The African clawed frog X. laevis is one of the most thoroughly studied non-mammalian immunological model organisms . Abundant molecular data are available for this species - almost 700 thousand cDNA sequences are stored in the EST database (dbEST). We searched this collection using TBLASTN analysis with sequences of various distantly related members of the KRIR family (i.e. KIRs, LILRs, PIRs and CHIRs). As a result, we identified 7 cDNAs similar to KRIR sequences. This similarity was rather weak and it ranged from 25 to 32% identical residues at the amino acid level. However, reciprocal BLASTP search in protein databases invariably indicated CHIRs and mammalian KRIR family proteins as the closest structural homologs of the predicted X. laevis amino-acid sequences. According to their similarity to each other, the identified cDNAs were subdivided into three clusters and a representative of each cluster was obtained from IMAGE consortium and sequenced. The cDNAs appeared to be products of three distinct genes encoding type I transmembrane proteins with similar structure: leader peptide, three Ig-like domains, transmembrane and short cytoplasmic tail. Based on the sequence comparisons, we designated these genes xILR1 (xenopus laevis Immunoglobulin-Like Receptor 1), xILR2.1 and xILR2.2. The deduced amino acid sequence of xILR1 showed less than 20% similarity with other two proteins. xILR2.1 and xILR2.2 share about 70% amino acid residues (Fig. 1).
To estimate the size of the xILR family, we performed Southern blot analysis of X. laevis genomic DNA. Hybridization with a probe encoding the xILR1 domain 1 (xILR1 d1) under non-stringent conditions gave a single strong band in all six individual samples of digested genomic DNA (Fig. 2). Two weak bands were also detected on the same blot. These may be explained either by cross-hybridization with xILR1 d2 and d3 sequences or by the presence of 1–2 xILR1-like functional gene(s) or pseudogenes. The latter possibility is favored by the fact that X. laevis is an allotetraploid species. The probe corresponding to xILR2.1 d1 (86% of similarity with xILR2.2 d1) detected 4–5 hybridizing bands under non-stringent conditions (Fig. 2). Although exact number of xILR genes is to be established, dbEST and Southern blot analyses suggest that the ILR family in X. laevis is relatively small and most probably includes just a few genes per haploid genome.
To gain additional information about structure of xILR receptors and their phylogenetic relationships, we studied genome of the diploid amphibian Silurana tropicalis available at JGI [http://genome.jgi-psf.org] and Ensembl [http://www.ensembl.org] sites. The genomic sequences of S. tropicalis were searched for the presence of the KRIR family genes using TBLASTN analysis with sequences of mammalian, chicken and X. laevis KRIR family receptors as probes. In this genomic search, we used a strategy described in our previous analysis of the Xenopus FcR-like genes . Two scaffolds, 381 and 1635, containing exons for Ig-like domains structurally related to those of xILRs, CHIRs, and LILRs were identified in the JGI genome assembly 4.1. Further analysis showed that scaffold 381 contains also TTYH1- and LRC8 (LENG8)-like genes. These two genes are located in the Leukocyte Receptor Complex (LRC) and closely linked to the KRIR family genes in the human and some other mammalian genomes .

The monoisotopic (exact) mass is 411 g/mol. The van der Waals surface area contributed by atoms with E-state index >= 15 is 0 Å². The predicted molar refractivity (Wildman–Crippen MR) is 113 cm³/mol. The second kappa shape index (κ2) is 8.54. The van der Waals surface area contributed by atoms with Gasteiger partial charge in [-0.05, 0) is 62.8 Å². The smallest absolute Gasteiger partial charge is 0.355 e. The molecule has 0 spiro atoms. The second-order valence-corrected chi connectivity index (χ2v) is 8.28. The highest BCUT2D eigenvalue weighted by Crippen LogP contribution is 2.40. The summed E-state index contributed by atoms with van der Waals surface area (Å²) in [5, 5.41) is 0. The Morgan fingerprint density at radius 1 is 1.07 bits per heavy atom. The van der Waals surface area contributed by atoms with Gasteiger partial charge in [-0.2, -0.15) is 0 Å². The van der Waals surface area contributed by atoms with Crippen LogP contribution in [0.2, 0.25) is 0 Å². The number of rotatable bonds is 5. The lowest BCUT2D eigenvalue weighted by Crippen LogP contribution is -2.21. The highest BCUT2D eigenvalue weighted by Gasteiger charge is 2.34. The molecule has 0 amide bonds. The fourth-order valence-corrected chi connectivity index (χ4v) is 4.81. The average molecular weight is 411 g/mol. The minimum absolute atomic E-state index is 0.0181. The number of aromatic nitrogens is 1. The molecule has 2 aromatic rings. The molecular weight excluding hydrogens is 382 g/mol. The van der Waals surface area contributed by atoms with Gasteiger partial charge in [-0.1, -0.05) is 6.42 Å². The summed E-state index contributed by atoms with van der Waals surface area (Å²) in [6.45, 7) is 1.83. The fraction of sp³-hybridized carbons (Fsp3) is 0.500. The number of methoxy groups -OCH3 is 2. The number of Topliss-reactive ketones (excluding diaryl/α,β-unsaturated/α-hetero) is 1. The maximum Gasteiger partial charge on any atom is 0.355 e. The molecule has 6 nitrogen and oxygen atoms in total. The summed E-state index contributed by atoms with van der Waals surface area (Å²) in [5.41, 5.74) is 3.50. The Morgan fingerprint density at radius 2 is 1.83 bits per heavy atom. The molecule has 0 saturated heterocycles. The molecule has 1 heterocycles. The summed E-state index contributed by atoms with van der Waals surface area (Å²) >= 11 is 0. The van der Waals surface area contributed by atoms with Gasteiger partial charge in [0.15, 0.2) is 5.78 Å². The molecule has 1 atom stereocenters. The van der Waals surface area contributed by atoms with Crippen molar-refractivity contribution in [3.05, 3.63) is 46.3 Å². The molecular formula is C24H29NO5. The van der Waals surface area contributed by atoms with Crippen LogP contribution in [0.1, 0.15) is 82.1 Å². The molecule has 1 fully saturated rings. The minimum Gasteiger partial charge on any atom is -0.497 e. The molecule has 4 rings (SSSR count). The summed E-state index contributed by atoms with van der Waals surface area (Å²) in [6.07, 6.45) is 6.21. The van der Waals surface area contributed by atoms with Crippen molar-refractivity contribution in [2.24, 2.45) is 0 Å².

Automatic and manual gene prediction analyses showed that scaffold 1635 contains a gene highly similar to xILR1. We designated this gene sILR1 (silurana tropicalis Immunoglobulin-Like Receptor 1). sILR1 contains five exons: two mini-exons for the leader peptide (LP), two exons for two extracellular (EC) Ig-like domains and one exon for both the transmembrane (TM) and cytoplasmic (Cyt) parts. The predicted protein lacked one of the Ig-like domains compared to xILR1 but shared with the latter about 70% identity in overlapped parts. To confirm the structure of sILR1, we performed RT-RCR of S. tropicalis spleen total RNA using primers for the second and the last exons of this gene. The RT-PCR yielded three fragments of different size. The largest encoded a transmembrane receptor with 3 EC domains. The exon corresponding to the second domain was absent in all available versions of the S. tropicalis genome assembly (Fig. 3 A). Cloning and sequencing of the smaller size PCR products showed that they correspond to alternative transcripts from the same sILR1 gene. These transcripts encode receptors with either two or one Ig-like domain (Fig. 3 B). Thus, S. tropicalis have one xILR1-similar receptor with three EC domains. However, additional diversity for this receptor may be generated by alternative splicing of the mRNA.
Apart from sILR1, the scaffold 381 was found to contain two more xILR-related genes. The TTYH-proximal gene was denoted as sILR2 due to its high similarity to X. laevis xILR2.1 and xILR2.2 (70% identity at the protein level). The TTYH-distal gene was designated sILR3 as its protein product shared only 42% identical residues with that of sILR2. sILR2 and sILR3 genes have genomic organization similar to that of sILR1. They both consist of 6 exons: one for 5′untranslated region (5′UTR) and the first half of LP, one for the second half of LP, three for Ig-like domains and one for TM, Cyt and 3′UTR (Fig. 3, untranslated regions are not indicated). The predicted structure of sILR2 and sILR3 genes was confirmed by comparison with available S. tropicalis EST sequences. It should be noted that the second exon encoding the leader peptide of sILR1, sILR2 or sILR3, is 36 bp long. This is a common feature of the KRIR family genes.